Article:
Turkish Kurd Rebels Call on Youth to Prepare for War

ISTANBUL (AP/Reuters)–Turkey’s Kurdish rebels on Wednesday urged Kurdish youths to join guerrillas and said war against Turkey had become inevitable–according to a statement carried by a Kurdish news agency.

A rebel spokesman in Rome said the group would declare an end to their four-year unilateral cease-fire on Saturday if Turkey did not make any conciliatory steps.

A renewal of guerrilla warfare could affect US plans to station tens of thousands of troops in Kurdish-dominated southeastern Turkey to open a northern front in an Iraq war.

The rebels said they "understood that the four-year-old peace process has been choked and that war has become inevitable." The statement also accused Turkey of preparing to occupy northern Iraq to "suppress Kurdish freedom" there.

Turkey says it will send thousands of troops into northern Iraq in case of a war against Iraq. Most analysts believe Turkey wants to send in its forces to prevent the creation of an independent Kurdish state in northern Iraq and to fight the rebels who have their main bases there.

The rebel group–which last year changed its name from Kurdistan Workers’ Party–or PKK–to the Kurdistan Freedom and Democracy Congress–or KADEK–withdrew to bases in northern Iraq when it declared the cease-fire.

In the statement–the rebel leadership urged Kurds to prepare for war.

"We call on all Kurds … to take part in actions of democratic uprising–on youths to join the guerrilla and on all our people to support the defensive war materially and spiritually," it said.

Adem Uzun–a member of KADEK–said the group would declare an end to the cease-fire on Saturday if Turkey showed no change in its attitude. "The peace process will be over," he said in a telephone interview from Rome. He refused to say what kind of actions the rebels were planning.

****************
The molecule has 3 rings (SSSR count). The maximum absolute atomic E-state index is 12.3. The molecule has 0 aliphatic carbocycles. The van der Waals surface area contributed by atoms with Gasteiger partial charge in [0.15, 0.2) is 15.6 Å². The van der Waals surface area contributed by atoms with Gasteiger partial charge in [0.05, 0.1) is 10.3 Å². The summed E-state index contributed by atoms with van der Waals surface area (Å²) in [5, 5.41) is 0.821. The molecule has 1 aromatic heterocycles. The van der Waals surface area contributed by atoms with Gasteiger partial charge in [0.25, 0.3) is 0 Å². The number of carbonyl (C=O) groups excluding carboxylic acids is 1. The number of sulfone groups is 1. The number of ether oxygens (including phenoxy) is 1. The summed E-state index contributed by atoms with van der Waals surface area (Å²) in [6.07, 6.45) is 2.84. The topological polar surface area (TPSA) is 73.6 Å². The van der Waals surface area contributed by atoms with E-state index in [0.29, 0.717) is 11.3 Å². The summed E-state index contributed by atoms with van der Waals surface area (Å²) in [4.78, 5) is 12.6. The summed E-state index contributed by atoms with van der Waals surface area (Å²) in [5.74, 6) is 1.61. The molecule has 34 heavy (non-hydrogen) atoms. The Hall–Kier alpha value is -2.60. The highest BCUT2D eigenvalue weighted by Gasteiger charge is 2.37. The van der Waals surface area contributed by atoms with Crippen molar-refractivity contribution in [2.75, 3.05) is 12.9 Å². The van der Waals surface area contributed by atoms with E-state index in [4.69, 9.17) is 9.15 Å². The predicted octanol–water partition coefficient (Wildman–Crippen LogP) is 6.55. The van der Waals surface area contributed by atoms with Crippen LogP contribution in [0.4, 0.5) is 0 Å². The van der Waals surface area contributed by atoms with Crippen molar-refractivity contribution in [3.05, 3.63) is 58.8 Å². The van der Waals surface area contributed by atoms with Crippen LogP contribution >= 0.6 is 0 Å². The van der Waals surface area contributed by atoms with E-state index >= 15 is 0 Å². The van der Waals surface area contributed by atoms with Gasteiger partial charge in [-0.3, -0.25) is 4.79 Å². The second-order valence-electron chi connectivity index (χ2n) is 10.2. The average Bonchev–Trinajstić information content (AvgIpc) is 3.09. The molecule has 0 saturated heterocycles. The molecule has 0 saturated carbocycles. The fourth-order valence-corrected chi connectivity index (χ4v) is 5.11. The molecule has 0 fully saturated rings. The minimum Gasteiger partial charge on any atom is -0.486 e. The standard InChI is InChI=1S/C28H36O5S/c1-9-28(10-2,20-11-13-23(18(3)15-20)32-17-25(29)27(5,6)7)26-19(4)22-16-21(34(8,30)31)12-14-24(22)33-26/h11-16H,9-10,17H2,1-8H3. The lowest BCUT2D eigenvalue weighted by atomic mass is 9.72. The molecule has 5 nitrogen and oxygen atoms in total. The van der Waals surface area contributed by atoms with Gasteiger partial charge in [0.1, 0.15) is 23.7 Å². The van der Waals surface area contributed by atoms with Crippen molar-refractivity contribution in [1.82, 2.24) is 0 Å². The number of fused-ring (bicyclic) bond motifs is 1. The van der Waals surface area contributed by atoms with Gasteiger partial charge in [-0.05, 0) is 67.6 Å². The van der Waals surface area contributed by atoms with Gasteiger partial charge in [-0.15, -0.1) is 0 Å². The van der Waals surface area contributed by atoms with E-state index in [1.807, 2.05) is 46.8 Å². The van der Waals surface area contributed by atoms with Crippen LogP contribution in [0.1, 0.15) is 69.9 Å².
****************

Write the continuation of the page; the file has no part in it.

"It has been decided to take on the agenda the right of the Kurdish people to justified self-defense. On the agenda is a defensive war against a destructive one," said the statement released by the Germany-based Mesopotamia news agency.

Saturday will be the forth anniversary of the capture of Kurdish rebel leader Abdullah Ocalan–who is the sole inmate of a Turkish prison island and is serving a life sentence for leading the 15-year war against the Turkish army that left 37,000 people dead since 1984

Many Kurds are worried about Ocalan’s fate since Turkish authorities have for 11 weeks prevented his lawyers from traveling to the prison island–citing bad weather conditions.

KADEK said that Turkey had until Saturday to end Ocalan’s isolation and take practical steps toward a peaceful solution of the Kurdish problem–such as declaring a full amnesty for political prisoners. Tensions are high in the southeast as tens of thousands of Turkish troops deploy along the border with Iraq.

In the worst fighting since the cease-fire–soldiers killed 12 Kurdish rebels in clashes last month that also left one soldier dead and five injured. On Wednesday–police detained 100 people protesting Ocalan’s isolation in the southeastern cities of Diyarbakir–Batman and Siirt.

Supporters of Turkey’s main pro-Kurdish party DEHAP clashed with police in three cities in the mainly-Kurdish southeast on Wednesday. It was not clear if the protests were related to the KADEK statement.

Parliament last year passed laws bolstering the rights of Turkey’s estimated 12 million Kurds as Ankara chases membership in the European Union. EU officials have said most of the reforms have yet to be fully implemented.

Turkey only recently lifted its ban on Kurdish language education and television.


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